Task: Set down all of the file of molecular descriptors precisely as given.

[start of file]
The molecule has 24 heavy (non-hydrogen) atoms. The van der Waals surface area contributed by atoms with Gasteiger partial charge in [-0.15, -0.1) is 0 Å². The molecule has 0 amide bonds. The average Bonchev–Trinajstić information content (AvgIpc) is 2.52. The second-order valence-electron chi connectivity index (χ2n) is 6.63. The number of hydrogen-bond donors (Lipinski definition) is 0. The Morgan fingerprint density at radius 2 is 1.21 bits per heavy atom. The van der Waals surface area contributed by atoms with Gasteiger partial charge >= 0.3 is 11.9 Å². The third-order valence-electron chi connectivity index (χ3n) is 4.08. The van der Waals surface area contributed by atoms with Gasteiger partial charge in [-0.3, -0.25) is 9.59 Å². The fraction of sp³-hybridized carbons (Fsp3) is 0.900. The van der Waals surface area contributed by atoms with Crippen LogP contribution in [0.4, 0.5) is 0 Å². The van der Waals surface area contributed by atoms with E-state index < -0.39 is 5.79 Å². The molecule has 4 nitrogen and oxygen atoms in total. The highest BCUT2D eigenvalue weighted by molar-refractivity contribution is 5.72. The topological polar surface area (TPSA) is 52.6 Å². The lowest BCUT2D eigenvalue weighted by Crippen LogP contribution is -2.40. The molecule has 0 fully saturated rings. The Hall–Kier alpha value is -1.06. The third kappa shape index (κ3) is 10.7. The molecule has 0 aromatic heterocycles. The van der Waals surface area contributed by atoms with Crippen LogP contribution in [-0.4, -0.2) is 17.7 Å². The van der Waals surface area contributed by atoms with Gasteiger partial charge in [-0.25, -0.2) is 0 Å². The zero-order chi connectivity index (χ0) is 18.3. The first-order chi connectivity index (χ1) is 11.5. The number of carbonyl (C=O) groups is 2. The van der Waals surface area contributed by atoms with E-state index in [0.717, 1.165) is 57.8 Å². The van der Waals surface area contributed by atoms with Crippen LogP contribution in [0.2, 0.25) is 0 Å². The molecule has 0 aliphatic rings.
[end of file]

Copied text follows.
The molecule has 24 heavy (non-hydrogen) atoms. The van der Waals surface area contributed by atoms with Gasteiger partial charge in [-0.15, -0.1) is 0 Å². The molecule has 0 amide bonds. The average Bonchev–Trinajstić information content (AvgIpc) is 2.52. The second-order valence-electron chi connectivity index (χ2n) is 6.63. The number of hydrogen-bond donors (Lipinski definition) is 0. The Morgan fingerprint density at radius 2 is 1.21 bits per heavy atom. The van der Waals surface area contributed by atoms with Gasteiger partial charge >= 0.3 is 11.9 Å². The third-order valence-electron chi connectivity index (χ3n) is 4.08. The van der Waals surface area contributed by atoms with Gasteiger partial charge in [-0.3, -0.25) is 9.59 Å². The fraction of sp³-hybridized carbons (Fsp3) is 0.900. The van der Waals surface area contributed by atoms with Crippen LogP contribution in [0.4, 0.5) is 0 Å². The van der Waals surface area contributed by atoms with E-state index < -0.39 is 5.79 Å². The molecule has 4 nitrogen and oxygen atoms in total. The highest BCUT2D eigenvalue weighted by molar-refractivity contribution is 5.72. The topological polar surface area (TPSA) is 52.6 Å². The lowest BCUT2D eigenvalue weighted by Crippen LogP contribution is -2.40. The molecule has 0 fully saturated rings. The Hall–Kier alpha value is -1.06. The third kappa shape index (κ3) is 10.7. The molecule has 0 aromatic heterocycles. The van der Waals surface area contributed by atoms with Crippen LogP contribution in [-0.4, -0.2) is 17.7 Å². The van der Waals surface area contributed by atoms with Gasteiger partial charge in [-0.25, -0.2) is 0 Å². The zero-order chi connectivity index (χ0) is 18.3. The first-order chi connectivity index (χ1) is 11.5. The number of carbonyl (C=O) groups is 2. The van der Waals surface area contributed by atoms with E-state index in [0.717, 1.165) is 57.8 Å². The van der Waals surface area contributed by atoms with Crippen LogP contribution in [0.2, 0.25) is 0 Å². The molecule has 0 aliphatic rings.